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Dr. Oatway, Why *Were* You in Such a Hurry?

November 23rd, 2011 Sears Homes 6 comments

Doctor Oatway must have been in quite a hurry when he filled out Addie’s death certificate, for he made a number of mistakes on the form.

1)  Addie’s name. Oatway wrote “Adelina,” which he apparently assumed was Addie’s given name. It was not. Her real name was Ada, and on her own marriage certificate (dated February 1895), Addie gave her legal name as “Addie.” You’d think Oatway would have asked the bereaved husband about the recently deceased’s real name, but apparently Enoch was busy doing other things at the time.

2)  Addie’s birth date. For Addie’s birth date, Oatway put down 1872. That’s just sloppy. Addie’s birth date was January 22, 1872. Why didn’t Oatway ask Enoch or one of the girls about Addie’s birthday? One would have to guess that Enoch wasn’t very good at remembering Addie’s birthday.

3)  Addie’s age. Okay, so he got the year right (1872), but how did he come up with 29 years and 1 month as her age? It was probably just a wild guess. Oatway apparently reasoned that no one was going to examine this document too closely. There’s a line on the form for years, months and days. He left the “days” blank, and took a stab at the “months.”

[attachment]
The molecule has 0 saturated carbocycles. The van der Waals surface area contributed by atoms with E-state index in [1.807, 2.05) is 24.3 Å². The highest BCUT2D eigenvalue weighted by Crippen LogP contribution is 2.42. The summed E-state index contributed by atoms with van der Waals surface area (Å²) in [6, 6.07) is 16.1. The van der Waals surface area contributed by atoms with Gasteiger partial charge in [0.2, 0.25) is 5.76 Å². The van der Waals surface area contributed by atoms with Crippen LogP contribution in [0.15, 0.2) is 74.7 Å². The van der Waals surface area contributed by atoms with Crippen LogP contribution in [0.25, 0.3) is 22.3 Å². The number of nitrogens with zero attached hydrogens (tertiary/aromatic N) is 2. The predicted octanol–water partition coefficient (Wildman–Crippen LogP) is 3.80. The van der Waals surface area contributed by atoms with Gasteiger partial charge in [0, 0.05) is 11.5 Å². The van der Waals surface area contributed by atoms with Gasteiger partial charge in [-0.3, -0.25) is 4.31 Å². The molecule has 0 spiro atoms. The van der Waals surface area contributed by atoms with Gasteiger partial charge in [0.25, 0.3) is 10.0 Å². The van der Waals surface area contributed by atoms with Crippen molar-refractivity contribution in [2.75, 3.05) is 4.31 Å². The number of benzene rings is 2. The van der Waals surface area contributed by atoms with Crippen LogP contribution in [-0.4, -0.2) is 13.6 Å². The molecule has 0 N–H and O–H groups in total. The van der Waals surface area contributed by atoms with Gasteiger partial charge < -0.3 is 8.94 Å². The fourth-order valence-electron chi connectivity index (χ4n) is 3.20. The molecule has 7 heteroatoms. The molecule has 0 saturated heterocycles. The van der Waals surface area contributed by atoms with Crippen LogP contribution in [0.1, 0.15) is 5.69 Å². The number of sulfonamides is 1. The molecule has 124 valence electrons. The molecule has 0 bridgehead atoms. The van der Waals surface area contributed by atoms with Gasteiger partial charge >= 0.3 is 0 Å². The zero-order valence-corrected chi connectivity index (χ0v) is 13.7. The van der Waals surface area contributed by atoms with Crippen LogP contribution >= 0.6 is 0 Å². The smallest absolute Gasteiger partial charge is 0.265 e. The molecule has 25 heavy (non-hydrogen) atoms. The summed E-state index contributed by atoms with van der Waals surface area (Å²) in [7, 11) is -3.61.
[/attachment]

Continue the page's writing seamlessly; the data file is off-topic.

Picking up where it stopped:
4)  Mother and Father’s name. Oatway listed them as “Mr. and Mrs. Hoyt.” That’s rather pathetic. Couldn’t he ask Enoch about this one? I guess not. Apparently Enoch was busy doing other things.

5) Mother and Father’s birthplace. Oatway listed both parents as being from Wisconsin. Ding, ding, ding, wrong answer for Father! Homer was from Vermont.

6)  Birthplace of deceased: Wisconsin. Given the extra long line at this entry, I think the preparers of this form are asking for a CITY or county, not just the state. But I suspect Oatway was in quite a state himself, and this was the best he could do. Addie was born in Milford. At least Oatway got it right on the obituary.

7)  Cemetary? Okay, this isn’t a true mistake but it’s an interesting aside. Oatway misspelled “cemetery.” He spelled it, cemetary. You’d think that in his line of work, he had probably spelled out that word a few times in past years. Was it stress? Or was he just a lousy speller?

8 )  Burial permit. He said Addie’s burial permit had been obtained, and it was burial permit #32. This was not true. There was no burial permit for Addie. Burial permit #32 belonged to Alinda Hornickle, who died March 1902. The burial permit was a state document, and Dr. Oatway was a county official, falsifying a state record. Now that’s bad. And yet later, when he filed his report to the State Board of Health, he said there were no deaths from diphtheria in Lake Mills in 1901. To learn more about why this is so important, click here.